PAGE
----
Monday, December 16, 2013

Windows Surface: A tablet for librarians to consider?

For December 2013, a relatively new tablet is on the market, the Windows Surface. As such I wanted to weigh in my few thoughts on this device as compared with the iPad. (Just to make it clear, I am not paid from blogging or to blog about any of these technologies.)

Unfortunately, I have not played around with the Windows Surface. In fact, I must confess that I have only played around the iPad 1 that I borrowed from my faculty's resource centre. I recently used the borrowed iPad to watch videos for a free online course I am taking, read a thesis, and to read some electronic copies of journal articles using i-Books. Despite the inexperience in using Windows Surface, I still wanted to give my opinions based on research that I have undertaken on the subject of tablet adoption in libraries.

In Scale (2013), I found that some early adopter librarians adopted tablets based on their own personal experience with the device. This is problematic as it is clear that some have sought to incorporate personal devices meant for individual use into an institutional setting that requires the device to be used by many persons or multiple users (Scale, 2013).

In my view, librarians need a more logical and systematic approach to determining what technology to adopt and implement in libraries. Librarians need an approach that is based on the mission of the library and the design of the device to help the library carry out its mission. While it is true that tablets and e-readers are meant for consuming digital content of which libraries have a mission to collect and acquire (Scale, 2013), we need to see which devices are best designed to do so without compromising principles such as the privacy of our patrons as well as adopt devices that are designed for use by multiple institutional users and not the ones that are meant for personal individual use. (See also my blog post critiquing this and recommending instead smart touch screen tables).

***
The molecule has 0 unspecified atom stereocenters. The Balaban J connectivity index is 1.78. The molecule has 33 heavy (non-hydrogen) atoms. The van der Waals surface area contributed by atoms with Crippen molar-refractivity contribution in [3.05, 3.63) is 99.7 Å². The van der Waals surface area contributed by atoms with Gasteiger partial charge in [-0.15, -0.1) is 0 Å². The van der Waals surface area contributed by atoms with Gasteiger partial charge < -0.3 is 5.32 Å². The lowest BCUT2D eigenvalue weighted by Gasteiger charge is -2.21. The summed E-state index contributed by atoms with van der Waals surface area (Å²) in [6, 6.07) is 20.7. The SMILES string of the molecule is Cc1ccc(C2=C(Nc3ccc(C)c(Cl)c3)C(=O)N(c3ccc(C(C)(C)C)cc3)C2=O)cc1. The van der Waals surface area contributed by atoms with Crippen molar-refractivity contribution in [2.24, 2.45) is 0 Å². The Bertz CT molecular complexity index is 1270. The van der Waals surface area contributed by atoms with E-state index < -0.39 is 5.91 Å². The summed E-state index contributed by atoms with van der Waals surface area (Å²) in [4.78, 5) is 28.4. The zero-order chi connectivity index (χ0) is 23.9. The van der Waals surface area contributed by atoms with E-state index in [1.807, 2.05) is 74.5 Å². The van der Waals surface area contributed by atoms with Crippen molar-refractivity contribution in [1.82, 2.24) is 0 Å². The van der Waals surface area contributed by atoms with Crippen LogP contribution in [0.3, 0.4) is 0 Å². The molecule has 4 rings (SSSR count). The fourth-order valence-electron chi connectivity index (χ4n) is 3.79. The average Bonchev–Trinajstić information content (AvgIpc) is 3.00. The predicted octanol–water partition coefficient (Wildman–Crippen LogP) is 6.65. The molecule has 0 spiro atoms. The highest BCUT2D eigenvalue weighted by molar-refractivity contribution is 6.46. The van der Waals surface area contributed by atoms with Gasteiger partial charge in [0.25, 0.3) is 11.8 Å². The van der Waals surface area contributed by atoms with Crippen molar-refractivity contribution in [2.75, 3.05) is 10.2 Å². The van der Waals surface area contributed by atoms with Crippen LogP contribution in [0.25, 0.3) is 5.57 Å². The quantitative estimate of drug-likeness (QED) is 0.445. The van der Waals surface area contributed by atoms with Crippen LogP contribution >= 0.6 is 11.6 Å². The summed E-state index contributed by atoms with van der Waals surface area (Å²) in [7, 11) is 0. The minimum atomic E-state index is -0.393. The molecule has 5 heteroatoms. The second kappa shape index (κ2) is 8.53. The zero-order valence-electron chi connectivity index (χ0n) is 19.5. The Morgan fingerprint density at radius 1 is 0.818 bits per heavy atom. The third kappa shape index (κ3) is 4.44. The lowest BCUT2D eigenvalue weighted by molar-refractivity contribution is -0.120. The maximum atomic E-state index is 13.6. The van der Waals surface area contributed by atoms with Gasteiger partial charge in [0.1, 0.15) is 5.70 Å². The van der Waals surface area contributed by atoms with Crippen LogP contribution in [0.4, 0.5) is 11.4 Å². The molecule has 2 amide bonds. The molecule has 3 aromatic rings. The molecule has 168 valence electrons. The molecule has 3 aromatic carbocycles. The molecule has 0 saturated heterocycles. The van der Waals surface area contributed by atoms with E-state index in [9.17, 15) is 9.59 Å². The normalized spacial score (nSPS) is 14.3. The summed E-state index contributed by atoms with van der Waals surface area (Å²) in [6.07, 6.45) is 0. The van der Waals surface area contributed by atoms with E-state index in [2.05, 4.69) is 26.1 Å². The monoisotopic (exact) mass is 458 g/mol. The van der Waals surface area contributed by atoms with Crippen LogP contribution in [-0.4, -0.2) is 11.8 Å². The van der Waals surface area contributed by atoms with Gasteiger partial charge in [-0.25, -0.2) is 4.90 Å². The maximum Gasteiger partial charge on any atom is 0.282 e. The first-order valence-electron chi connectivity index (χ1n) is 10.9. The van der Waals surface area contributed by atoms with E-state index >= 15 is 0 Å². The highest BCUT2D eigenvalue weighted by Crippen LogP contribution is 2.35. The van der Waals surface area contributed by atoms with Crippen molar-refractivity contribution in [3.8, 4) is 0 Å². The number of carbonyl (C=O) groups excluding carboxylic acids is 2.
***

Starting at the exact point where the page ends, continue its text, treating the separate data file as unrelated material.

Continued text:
In this regard, I appreciate Windows Surface, which has been designed specifically for use within institutions ('Surface RT', 2013; Intel® Corporation, 2012). Surface RT is a tablet device designed for multiple user accounts ('Surface RT', 2013). Further, the device is already compatible with Microsoft Office and SkyDrive cloud storage, making it a useful device for not only consuming electronic media, but also creating content. Finally, it allows one to use a keyboard, rather than having to use the small touch screen keyboard that I disliked on the iPad 1 (see previous blog post).

Hence I conclude that it is perhaps worthwhile for librarians thinking about tablet adoption for their institution to consider Microsoft's Surface. I recommend getting the vendors to demonstrate its capabilities. So if you are still doing shopping for the holidays, go over to the computer store and check it out. Anyways, happy holidays and new year to you all! And I hope you  continue to stay tune to this blog in 2014 for more updates and blog posts.

I also looked back at my 2011 experiments with the iPad (see post 1 and post 2) and found that I have a greater appreciation for tablets today. My main areas of appreciation is the ability to enlarge the text to read of electronic journal articles or thesis papers as well as the capability to search and find a specific keyword. To me, these are the best part of e-reading over reading the printed page. However, I still prefer the navigation system of print. Let's see if future tablets will change my preference.


Intel® Corporation. (2012). Business innovation unleashed. Intel® IT Center Tablet Hanbook. Retrieved from

Scale, M-S. E. (2013). Tablet adoption and implementation in academic libraries: A qualitative analysis of librarians' discourse on blogging platforms. Library Hi Tech News, 30(5), 5-9.
Surface RT - The original Microsoft tablet (2013). Microsoft Retrieved from

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